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Leader of Napa adoption agency may be under arrest


By DAVID RYAN, Register Staff Writer

Russian authorities have apparently detained Ivan Jerdev, the owner of Napa-based adoption firm Yunona USA, and will likely charge him with fraud and illegal disclosure of confidential information, Russian news agencies reported Wednesday.

More than a dozen would-be adoptive parents across the United States allege Yunona engaged in bait-and-switch tactics to convince them to spend thousands of dollars to adopt children from around the world. The couples later found out the children were never available, and then could not get refunds from Yunona.

The Napa County District Attorney filed a civil suit against Yunona and two former employees on Jan. 9, seeking damages that could exceed $1 million. Prosecutors also won a court injunction ordering the closure of Yunona the same day. Napa police are investigating possible criminal charges.

The Russian Internet daily Kommersant reported Wednesday that Ivan Zherdev, an alternative spelling for Jerdev, was detained by Russian authorities in connection with an investigation into his practices. The Moscow Times reported that Yunona's general director -- a person matching the title of Jerdev -- was detained. It also said that Yuga.ru, a news agency in Krasnodar, Russia, reported unnamed sources in the Krasnodar prosecutor's office identifying the director as Ivan Zherdev.

Krasnodar is a region in southern Russia where former Yunona employees say Jerdev frequently spends time. Now-defunct Yunona Web sites say Krasnodar is where Jerdev got his start as a businessman.

The Moscow Times said Jerdev could face up to six years in Russian prison if tried and convicted of fraud and releasing confidential information.

"Pretending to provide various services, this group was effectively engaged in trafficking in children," Russian Deputy Prosecutor General Sergei Fridinsky reportedly said in a statement.

Yulia Vlasova, a spokeswoman for the Krasnodar prosecutor's office, told the Moscow Times Yunona's network of coordinators in Krasnodar bribed officials to illegally obtain information about orphaned children before that information showed up in Russian government adoption databases.

Yunona then posted the information on Web sites directed at prospective adoptive parents in America, who paid sometimes tens of thousands of dollars in hopes of adopting the children.

In the United States, e-mail records and interviews show Yunona employee Elina Valiev of Estero, Fla., continued to work with Yunona clients Rick and Olga Jorgensen of Greenwich, Conn. for more than a week after Yunona was ordered closed by a Napa judge on Jan. 9, never informing the Jorgensens of any legal trouble.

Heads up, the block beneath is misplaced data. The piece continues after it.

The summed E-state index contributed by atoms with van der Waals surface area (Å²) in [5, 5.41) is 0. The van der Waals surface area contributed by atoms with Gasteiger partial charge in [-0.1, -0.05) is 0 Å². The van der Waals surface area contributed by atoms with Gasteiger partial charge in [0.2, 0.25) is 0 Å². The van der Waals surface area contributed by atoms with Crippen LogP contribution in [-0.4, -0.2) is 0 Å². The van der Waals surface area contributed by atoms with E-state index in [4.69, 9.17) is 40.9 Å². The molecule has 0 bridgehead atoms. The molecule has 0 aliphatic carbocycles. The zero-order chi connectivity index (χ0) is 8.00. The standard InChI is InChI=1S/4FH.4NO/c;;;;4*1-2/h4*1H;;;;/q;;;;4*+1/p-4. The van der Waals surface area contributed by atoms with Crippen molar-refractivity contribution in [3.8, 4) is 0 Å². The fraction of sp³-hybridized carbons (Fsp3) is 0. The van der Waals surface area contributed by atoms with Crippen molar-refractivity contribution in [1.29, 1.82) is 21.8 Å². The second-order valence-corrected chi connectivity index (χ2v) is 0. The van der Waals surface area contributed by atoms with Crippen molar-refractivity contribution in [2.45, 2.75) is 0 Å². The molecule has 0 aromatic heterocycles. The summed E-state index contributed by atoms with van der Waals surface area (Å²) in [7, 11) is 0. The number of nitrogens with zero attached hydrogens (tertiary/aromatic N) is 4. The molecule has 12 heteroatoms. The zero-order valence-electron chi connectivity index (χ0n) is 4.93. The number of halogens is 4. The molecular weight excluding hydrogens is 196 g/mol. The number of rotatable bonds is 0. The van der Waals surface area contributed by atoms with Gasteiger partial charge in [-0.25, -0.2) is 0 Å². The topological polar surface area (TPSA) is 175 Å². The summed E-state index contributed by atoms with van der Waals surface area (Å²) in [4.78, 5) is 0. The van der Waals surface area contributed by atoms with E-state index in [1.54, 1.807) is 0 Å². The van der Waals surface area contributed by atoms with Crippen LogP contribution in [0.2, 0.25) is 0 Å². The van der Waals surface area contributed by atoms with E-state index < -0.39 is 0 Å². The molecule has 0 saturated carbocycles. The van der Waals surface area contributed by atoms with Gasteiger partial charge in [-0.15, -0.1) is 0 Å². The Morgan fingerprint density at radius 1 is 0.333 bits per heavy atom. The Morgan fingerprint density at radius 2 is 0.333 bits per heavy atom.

According to Daryl Roberts, Napa County Deputy District Attorney, the injunction doesn't apply to Valiev until she is legally served with it. The injunction ordered Yunona, Sims and "their agents, servants, employees, representatives" to cease operations.

Another former client couple in Hollister said Valiev urged them to continue their Yunona adoption as normal on Jan. 10, a day after the court injunction, but Valiev did not mention any problems with the company. The couple, who asked to remain anonymous, stopped the process after they read an article about Yunona on the Internet the next day.

Valiev's phone in Florida is disconnected, but two Yunona e-mail addresses she used to contact clients in the past two weeks were still operating Tuesday and Wednesday. Valiev did not return an e-mail request for comment.

According to former Yunona Vice President Nick Sims, Valiev ran the Napa office as a manager, directing employees and handling clients when Jerdev was away in Russia.

He said he told Valiev the company couldn't operate the week he signed the Napa court injunction on Jan. 6, a few days before the court formally ordered it.

"I know she knows because I had talked to her before the injunction," he said. "She said, 'Is this it? Can I talk to the parents anymore? Can I do this? Can I do that?' And I said, 'Nope.'"

Sims said he discussed the injunction with Valiev again the weekend of Jan. 13-15, when she visited Napa.

On Jan. 6 Valiev coached Rick Jorgensen on how to get his papers in order for the adoption, with no mention of any Yunona legal trouble. Later, on Jan. 17, she sent Rick and Olga Jorgensen a receipt for money he sent to a Ukrainian orphanage for a child's birthday party.

"Elina kept counseling us the same way our coordinator did in 2002 (for an earlier adoption) as if everything was perfectly normal," he said.

Jorgensen sent Yunona $5,000 in November 2005 and corresponded with Valiev frequently after Dec. 28. Jorgensen had no idea police had raided the business a few days before, but because he had successfully adopted a 13-year-old girl through Yunona in 2002, he said he had no reason to suspect Yunona would not come through again.

"Yunona did an effective job not only for us but at least four other parents ... but something changed," he said. "It was always problematic. It was emotional and difficult. Maybe it got to be too much for them."

2006 Jan 26